1. Police allege Sunshine Coast woman “counselled” two lovers to kill a third ex-lover in grisly woodchipper murder.
A woman and two men she was believed to be romantically involved with plotted and then carried out a horrific murder of a third ex-lover on a bushy Queensland property, police will allege.
Butcher Bruce Saunders, 54, suffered a gruesome death after being put through an industrial woodchipper in November last year, while clearing a friend’s rural property at Goomboorian. Detectives won’t say if Mr Saunders was still alive when he was put into the machine.
“I can’t comment on that but the injuries he sustained were horrific as you could imagine being consumed by a woodchipper,” Det Insp Gary Pettiford said.
Some six months after the murder, The Courier Mail now reports police will allege Greg Roser, 58, and Peter Koenig, 61 were “counselled” by Saunders’ former partner, 57-year-old Sharon Graham, to carry out the murder.
The men briefly faced the Maroochydore Magistrates Court on Tuesday, while Graham also appeared in the same court later in the day after being arrested at Coolangatta.
Police charged all three with murder and attempting to pervert the course of justice after arresting the trio in separate operations on Tuesday morning.
"They are all associates and we will be alleging that it wasn't an accident and that they did conspire together to commit this offence," Det Insp Pettiford told reporters outside the Maroochydore police station.
He would not discuss the motive for the crime.
Police were initially told Saunders accidentally fell into the chipper, but in the days that followed received information suggesting foul play, and by February homicide detectives were on the case.
Soon after the grisly death, which affected emergency service members at the time, Graham posted a tribute message beneath Saunders' online funeral notice.
"He treated me like gold," she wrote. "His love to me was bigger than anything in this world ... I'm so lost without you Bruce. No words can say what I'm feeling. Will always have you in my thoughts and heart. Rest in peace Bruce. Xx"
Graham has reportedly been romantically involved with Roser more recently.
All three accused have been remanded in custody to reappear in court on August 3, with the men's lawyers telling the court they would be fighting the charges.
2. Barnaby Joyce to take extended leave amid paid-interview furore.
BREAKING Barnaby Joyce has taken extended personal leave - effective immediately.
He’ll be on leave for 11 weeks, returning for the next Parliamentary sitting period in August.
It was requested and granted by the PM today. Labor has granted a pair.@SkyNewsAust
— Laura Jayes (@ljayes) May 29, 2018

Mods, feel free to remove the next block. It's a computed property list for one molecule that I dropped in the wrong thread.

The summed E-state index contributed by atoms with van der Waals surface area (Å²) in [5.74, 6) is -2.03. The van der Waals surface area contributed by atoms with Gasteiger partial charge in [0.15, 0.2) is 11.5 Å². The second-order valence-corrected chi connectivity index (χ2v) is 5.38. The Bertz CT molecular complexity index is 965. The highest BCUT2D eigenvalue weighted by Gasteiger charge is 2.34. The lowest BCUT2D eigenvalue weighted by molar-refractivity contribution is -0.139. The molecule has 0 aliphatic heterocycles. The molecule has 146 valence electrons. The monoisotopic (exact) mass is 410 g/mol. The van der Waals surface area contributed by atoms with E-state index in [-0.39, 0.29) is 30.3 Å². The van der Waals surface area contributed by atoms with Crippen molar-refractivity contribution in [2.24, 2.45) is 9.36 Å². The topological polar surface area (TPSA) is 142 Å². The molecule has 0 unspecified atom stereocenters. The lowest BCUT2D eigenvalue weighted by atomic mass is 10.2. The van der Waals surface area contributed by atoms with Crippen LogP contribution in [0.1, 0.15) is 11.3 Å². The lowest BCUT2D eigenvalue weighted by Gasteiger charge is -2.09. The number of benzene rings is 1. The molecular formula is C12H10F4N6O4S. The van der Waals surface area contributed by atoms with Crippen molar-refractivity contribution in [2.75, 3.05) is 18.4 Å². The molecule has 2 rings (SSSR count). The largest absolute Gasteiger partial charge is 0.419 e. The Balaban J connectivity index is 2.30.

Barnaby Joyce's former staffer says "you can't help who you fall in love with" in the controversial paid television interview.
And in the lead-up to the Sunday Night interview, it's emerged that the former deputy prime minster has been granted extended leave from parliament following the relationship scandal.
Mr Joyce was granted leave until the end of June, but won't be needed back at parliament until August, after the winter break, AAP understands.
He previously said that he and staffer-turned-partner Vikki Campion wanted privacy after the birth of their son last month.
But the new couple will earn $150,000 from the Seven Network program for their tell-all interview.
"You can't help ... I couldn't help it ... you can't help who you fall in love with," Ms Campion told the Seven Network.
Mr Joyce said it was Ms Campion who made the decision to accept the money because she was being "screwed over" by the constant media attention.
"In the last fortnight we've had drones over our house, we've had paparazzi waiting for us outside Armidale airport, we've had people following us to Uralla," Mr Joyce told reporters in Canberra on Tuesday.
"We tried just burning this out and that didn't work."
Cabinet minister Kelly O'Dwyer believes serving politicians should not put a price on being accountable to the public, and Mr Joyce had made a mistake.
"I personally wouldn't do it, I don't think it's right, and I think most Australians are pretty disgusted by it," Ms O'Dwyer told ABC radio.
Prime Minister Malcolm Turnbull says he'll raise the matter privately with Mr Joyce.
"It's not something that I would have encouraged him to do, in fact quite the contrary," Mr Turnbull told Tasmanian radio station LAFM.
The controversial interview to air on Sunday has prompted calls for a ban on serving politicians receiving cash for media comment.
Nationals frontbencher Darren Chester said Ms Campion was entitled to seek payment as a private citizen but said the former Nationals leader could no longer complain about a breach of privacy.
3. Police now believe three South Australian cold case murders could be the work of a serial killer.
— 7News Yahoo7 (@Y7News) May 29, 2018
A Victorian man is suspected of murdering two grandmothers and a pensioner over a 13-year period in South Australia after the cases were linked by forensic evidence.
The man was known to Phyllis Harrison, Beverley Hanley and Stephen Newton whose murders between 1998 and 2011 remain unsolved, SA Detective Superintendent Des Bray said on Tuesday.